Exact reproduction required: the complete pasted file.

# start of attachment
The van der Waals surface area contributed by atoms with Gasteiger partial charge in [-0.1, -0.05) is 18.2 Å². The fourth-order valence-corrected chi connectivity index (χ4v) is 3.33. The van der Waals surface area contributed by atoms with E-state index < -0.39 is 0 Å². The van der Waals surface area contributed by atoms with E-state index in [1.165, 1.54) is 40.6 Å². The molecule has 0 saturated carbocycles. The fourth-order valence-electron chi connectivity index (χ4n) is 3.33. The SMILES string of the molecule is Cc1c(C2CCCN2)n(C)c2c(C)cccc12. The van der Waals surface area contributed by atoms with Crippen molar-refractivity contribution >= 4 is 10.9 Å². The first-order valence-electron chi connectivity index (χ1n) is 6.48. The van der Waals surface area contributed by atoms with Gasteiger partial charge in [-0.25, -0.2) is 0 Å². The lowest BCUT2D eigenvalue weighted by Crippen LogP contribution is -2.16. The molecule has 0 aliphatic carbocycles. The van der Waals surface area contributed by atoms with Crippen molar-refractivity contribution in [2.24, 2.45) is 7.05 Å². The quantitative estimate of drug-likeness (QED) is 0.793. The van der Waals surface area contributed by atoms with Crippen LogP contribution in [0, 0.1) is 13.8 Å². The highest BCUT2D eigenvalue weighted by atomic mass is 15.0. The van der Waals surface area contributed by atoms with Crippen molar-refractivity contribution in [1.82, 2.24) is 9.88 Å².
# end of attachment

The van der Waals surface area contributed by atoms with Gasteiger partial charge in [-0.1, -0.05) is 18.2 Å². The fourth-order valence-corrected chi connectivity index (χ4v) is 3.33. The van der Waals surface area contributed by atoms with E-state index < -0.39 is 0 Å². The van der Waals surface area contributed by atoms with E-state index in [1.165, 1.54) is 40.6 Å². The molecule has 0 saturated carbocycles. The fourth-order valence-electron chi connectivity index (χ4n) is 3.33. The SMILES string of the molecule is Cc1c(C2CCCN2)n(C)c2c(C)cccc12. The van der Waals surface area contributed by atoms with Crippen molar-refractivity contribution >= 4 is 10.9 Å². The first-order valence-electron chi connectivity index (χ1n) is 6.48. The van der Waals surface area contributed by atoms with Gasteiger partial charge in [-0.25, -0.2) is 0 Å². The lowest BCUT2D eigenvalue weighted by Crippen LogP contribution is -2.16. The molecule has 0 aliphatic carbocycles. The van der Waals surface area contributed by atoms with Crippen molar-refractivity contribution in [2.24, 2.45) is 7.05 Å². The quantitative estimate of drug-likeness (QED) is 0.793. The van der Waals surface area contributed by atoms with Crippen LogP contribution in [0, 0.1) is 13.8 Å². The highest BCUT2D eigenvalue weighted by atomic mass is 15.0. The van der Waals surface area contributed by atoms with Crippen molar-refractivity contribution in [1.82, 2.24) is 9.88 Å².